The clinic opens at 6, but I didn't need to be in until 9. I wanted to wait until the worst part of winter weather had passed: the morning rush. We had about an inch when Buster and I got there...


By 10am it was coming down pretty heavily. Much of our staff will be spending the night at the hotel next door.


Days like this few felt like cold sack lunches, to the idea of a hot lunch came up. As the staff was short-handed, I volunteered to pickup lunch. Most of the business staff had called in so I didn't have too many fires keeping me tied to the office. At 11:30 I headed out. We had about 3inces by this point judging by the depth of Buster's tires.


This was Central Ave at 11:40am. That's West Mountain in the background that you don't see.


The first stop was the store. My kids called and said we were out of marshmallows. So I ran in for a couple bags and picked up some peanut butter and crackers while I was at it. (My office junk-food stash was running low.) The store was actually pretty busy.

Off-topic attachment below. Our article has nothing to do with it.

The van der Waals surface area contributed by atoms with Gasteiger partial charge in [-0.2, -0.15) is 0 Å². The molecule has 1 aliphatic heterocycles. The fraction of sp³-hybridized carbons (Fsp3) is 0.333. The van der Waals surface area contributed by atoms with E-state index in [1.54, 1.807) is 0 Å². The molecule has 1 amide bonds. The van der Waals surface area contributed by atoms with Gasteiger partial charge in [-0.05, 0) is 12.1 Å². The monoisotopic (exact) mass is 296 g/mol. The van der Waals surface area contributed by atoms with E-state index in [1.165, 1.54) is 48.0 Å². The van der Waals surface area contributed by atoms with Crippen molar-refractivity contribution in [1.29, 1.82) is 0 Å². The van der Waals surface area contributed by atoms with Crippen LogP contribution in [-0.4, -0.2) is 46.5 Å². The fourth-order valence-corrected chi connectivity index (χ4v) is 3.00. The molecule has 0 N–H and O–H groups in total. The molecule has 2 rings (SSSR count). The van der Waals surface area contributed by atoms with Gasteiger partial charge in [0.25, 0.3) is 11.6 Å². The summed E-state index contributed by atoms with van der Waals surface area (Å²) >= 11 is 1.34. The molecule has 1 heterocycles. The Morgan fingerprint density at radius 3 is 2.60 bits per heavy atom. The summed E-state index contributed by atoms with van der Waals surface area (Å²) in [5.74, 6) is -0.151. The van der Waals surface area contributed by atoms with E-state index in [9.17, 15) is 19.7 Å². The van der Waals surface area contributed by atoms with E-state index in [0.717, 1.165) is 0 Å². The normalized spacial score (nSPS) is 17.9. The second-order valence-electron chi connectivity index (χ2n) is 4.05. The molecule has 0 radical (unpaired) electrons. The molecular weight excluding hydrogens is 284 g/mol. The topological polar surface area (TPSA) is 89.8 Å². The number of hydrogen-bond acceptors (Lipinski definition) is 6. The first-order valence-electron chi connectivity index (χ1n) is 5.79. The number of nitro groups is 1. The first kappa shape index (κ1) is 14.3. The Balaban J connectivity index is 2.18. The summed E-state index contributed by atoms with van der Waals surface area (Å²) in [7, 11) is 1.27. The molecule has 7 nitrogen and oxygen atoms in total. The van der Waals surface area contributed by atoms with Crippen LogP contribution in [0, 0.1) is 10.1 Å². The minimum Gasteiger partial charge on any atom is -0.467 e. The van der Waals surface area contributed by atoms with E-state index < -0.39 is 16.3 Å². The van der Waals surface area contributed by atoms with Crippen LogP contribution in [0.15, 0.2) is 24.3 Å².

10 minutes later I came out, Buster's windshield had close to an inch on it:


Traffic was moving slowly, but because this was a nice powder, traction wasn't too bad. The hills are still very difficult, but the main roads were manageable.


Finally arrive at our destination. Needless to say, I was on good terms with the clinic staff today. And thanks to the unit supervisor for buying us all lunch. And while most days I wouldn't have used this parking spot, I didn't think I was likely to be inconvenience someone that really needed it.


Snow finally stared to let up around 2:30pm. What was going to be a light day at work turned out to be a full day. At this point I'd just like to say that 200,000miles or not, 4 wheel drive is wonderful!

Well, that's all for now. Hope those of you in the path of this storm are staying warm.
 

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I like Buster. He reminds me of my non-lifted non-modded Rodeo :D
 

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Discussion Starter · #12 ·
This week: Buster saves the environment!

It's been a quiet week or so for Buster. The weather's turned nice and works stayed busy. It's mainly been trips to the office and home, but he did do his part for the environment. First he helped clean out an office of the last of it's computer equipment.


However, he wasn't able to do anything about the bats that had moved in shortly after we moved out of that space. I guess they'll have to stay.